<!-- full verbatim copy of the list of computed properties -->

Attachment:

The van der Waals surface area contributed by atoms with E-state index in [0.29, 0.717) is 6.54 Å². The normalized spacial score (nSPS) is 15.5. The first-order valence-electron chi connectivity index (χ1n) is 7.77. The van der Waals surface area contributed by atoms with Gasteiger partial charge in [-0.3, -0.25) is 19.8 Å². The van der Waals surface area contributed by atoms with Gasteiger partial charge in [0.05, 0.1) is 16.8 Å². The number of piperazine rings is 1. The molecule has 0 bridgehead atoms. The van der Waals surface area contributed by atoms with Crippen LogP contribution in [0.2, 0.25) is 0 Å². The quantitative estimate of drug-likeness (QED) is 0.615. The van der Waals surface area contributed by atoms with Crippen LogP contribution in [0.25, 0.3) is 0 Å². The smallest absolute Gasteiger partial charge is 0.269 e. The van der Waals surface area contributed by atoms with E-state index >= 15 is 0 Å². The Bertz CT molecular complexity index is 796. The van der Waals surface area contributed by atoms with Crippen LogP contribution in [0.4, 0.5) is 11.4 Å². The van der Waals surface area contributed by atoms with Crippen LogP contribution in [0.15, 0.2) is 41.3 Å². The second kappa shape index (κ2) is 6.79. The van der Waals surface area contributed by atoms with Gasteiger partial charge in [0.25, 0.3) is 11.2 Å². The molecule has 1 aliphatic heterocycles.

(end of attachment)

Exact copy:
The van der Waals surface area contributed by atoms with E-state index in [0.29, 0.717) is 6.54 Å². The normalized spacial score (nSPS) is 15.5. The first-order valence-electron chi connectivity index (χ1n) is 7.77. The van der Waals surface area contributed by atoms with Gasteiger partial charge in [-0.3, -0.25) is 19.8 Å². The van der Waals surface area contributed by atoms with Gasteiger partial charge in [0.05, 0.1) is 16.8 Å². The number of piperazine rings is 1. The molecule has 0 bridgehead atoms. The van der Waals surface area contributed by atoms with Crippen LogP contribution in [0.2, 0.25) is 0 Å². The quantitative estimate of drug-likeness (QED) is 0.615. The van der Waals surface area contributed by atoms with Crippen LogP contribution in [0.25, 0.3) is 0 Å². The smallest absolute Gasteiger partial charge is 0.269 e. The van der Waals surface area contributed by atoms with E-state index >= 15 is 0 Å². The Bertz CT molecular complexity index is 796. The van der Waals surface area contributed by atoms with Crippen LogP contribution in [0.4, 0.5) is 11.4 Å². The van der Waals surface area contributed by atoms with Crippen LogP contribution in [0.15, 0.2) is 41.3 Å². The second kappa shape index (κ2) is 6.79. The van der Waals surface area contributed by atoms with Gasteiger partial charge in [0.25, 0.3) is 11.2 Å². The molecule has 1 aliphatic heterocycles.